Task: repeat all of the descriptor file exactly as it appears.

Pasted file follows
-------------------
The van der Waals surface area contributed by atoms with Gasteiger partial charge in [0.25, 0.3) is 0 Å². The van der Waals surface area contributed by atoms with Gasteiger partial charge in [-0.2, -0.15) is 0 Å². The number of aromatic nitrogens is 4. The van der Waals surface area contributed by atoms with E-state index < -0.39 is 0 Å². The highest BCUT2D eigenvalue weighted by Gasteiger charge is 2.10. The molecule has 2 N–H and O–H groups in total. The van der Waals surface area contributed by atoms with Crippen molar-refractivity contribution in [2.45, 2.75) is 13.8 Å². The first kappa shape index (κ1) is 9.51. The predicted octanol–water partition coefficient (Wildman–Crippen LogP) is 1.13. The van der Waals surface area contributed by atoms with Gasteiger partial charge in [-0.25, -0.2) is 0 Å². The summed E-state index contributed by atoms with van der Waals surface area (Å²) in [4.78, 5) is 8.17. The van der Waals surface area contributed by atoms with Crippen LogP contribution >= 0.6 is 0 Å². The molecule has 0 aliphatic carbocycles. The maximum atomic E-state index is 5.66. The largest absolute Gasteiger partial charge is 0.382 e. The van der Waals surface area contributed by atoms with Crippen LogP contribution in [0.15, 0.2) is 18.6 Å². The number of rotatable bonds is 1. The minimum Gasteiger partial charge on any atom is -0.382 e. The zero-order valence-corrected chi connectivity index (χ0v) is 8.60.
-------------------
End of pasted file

The van der Waals surface area contributed by atoms with Gasteiger partial charge in [0.25, 0.3) is 0 Å². The van der Waals surface area contributed by atoms with Gasteiger partial charge in [-0.2, -0.15) is 0 Å². The number of aromatic nitrogens is 4. The van der Waals surface area contributed by atoms with E-state index < -0.39 is 0 Å². The highest BCUT2D eigenvalue weighted by Gasteiger charge is 2.10. The molecule has 2 N–H and O–H groups in total. The van der Waals surface area contributed by atoms with Crippen molar-refractivity contribution in [2.45, 2.75) is 13.8 Å². The first kappa shape index (κ1) is 9.51. The predicted octanol–water partition coefficient (Wildman–Crippen LogP) is 1.13. The van der Waals surface area contributed by atoms with Gasteiger partial charge in [-0.25, -0.2) is 0 Å². The summed E-state index contributed by atoms with van der Waals surface area (Å²) in [4.78, 5) is 8.17. The van der Waals surface area contributed by atoms with Crippen LogP contribution >= 0.6 is 0 Å². The molecule has 0 aliphatic carbocycles. The maximum atomic E-state index is 5.66. The largest absolute Gasteiger partial charge is 0.382 e. The van der Waals surface area contributed by atoms with Crippen LogP contribution in [0.15, 0.2) is 18.6 Å². The number of rotatable bonds is 1. The minimum Gasteiger partial charge on any atom is -0.382 e. The zero-order valence-corrected chi connectivity index (χ0v) is 8.60.